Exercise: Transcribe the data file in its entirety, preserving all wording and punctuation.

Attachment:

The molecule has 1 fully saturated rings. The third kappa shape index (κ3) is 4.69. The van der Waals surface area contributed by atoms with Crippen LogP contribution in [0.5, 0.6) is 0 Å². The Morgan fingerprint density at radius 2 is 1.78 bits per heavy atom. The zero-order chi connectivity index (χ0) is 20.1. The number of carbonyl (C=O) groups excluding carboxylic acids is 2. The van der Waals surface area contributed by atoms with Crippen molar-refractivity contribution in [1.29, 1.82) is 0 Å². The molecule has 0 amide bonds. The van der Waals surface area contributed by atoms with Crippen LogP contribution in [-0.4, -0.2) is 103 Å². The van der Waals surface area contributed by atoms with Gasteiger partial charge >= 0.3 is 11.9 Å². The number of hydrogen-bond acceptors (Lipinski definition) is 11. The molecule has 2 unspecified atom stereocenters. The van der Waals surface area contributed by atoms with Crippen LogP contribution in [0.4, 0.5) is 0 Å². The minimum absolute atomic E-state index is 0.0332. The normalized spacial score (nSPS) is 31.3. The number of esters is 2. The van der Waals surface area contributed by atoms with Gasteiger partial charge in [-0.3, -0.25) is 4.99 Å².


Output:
The molecule has 1 fully saturated rings. The third kappa shape index (κ3) is 4.69. The van der Waals surface area contributed by atoms with Crippen LogP contribution in [0.5, 0.6) is 0 Å². The Morgan fingerprint density at radius 2 is 1.78 bits per heavy atom. The zero-order chi connectivity index (χ0) is 20.1. The number of carbonyl (C=O) groups excluding carboxylic acids is 2. The van der Waals surface area contributed by atoms with Crippen molar-refractivity contribution in [1.29, 1.82) is 0 Å². The molecule has 0 amide bonds. The van der Waals surface area contributed by atoms with Crippen LogP contribution in [-0.4, -0.2) is 103 Å². The van der Waals surface area contributed by atoms with Gasteiger partial charge >= 0.3 is 11.9 Å². The number of hydrogen-bond acceptors (Lipinski definition) is 11. The molecule has 2 unspecified atom stereocenters. The van der Waals surface area contributed by atoms with Crippen LogP contribution in [0.4, 0.5) is 0 Å². The minimum absolute atomic E-state index is 0.0332. The normalized spacial score (nSPS) is 31.3. The number of esters is 2. The van der Waals surface area contributed by atoms with Gasteiger partial charge in [-0.3, -0.25) is 4.99 Å².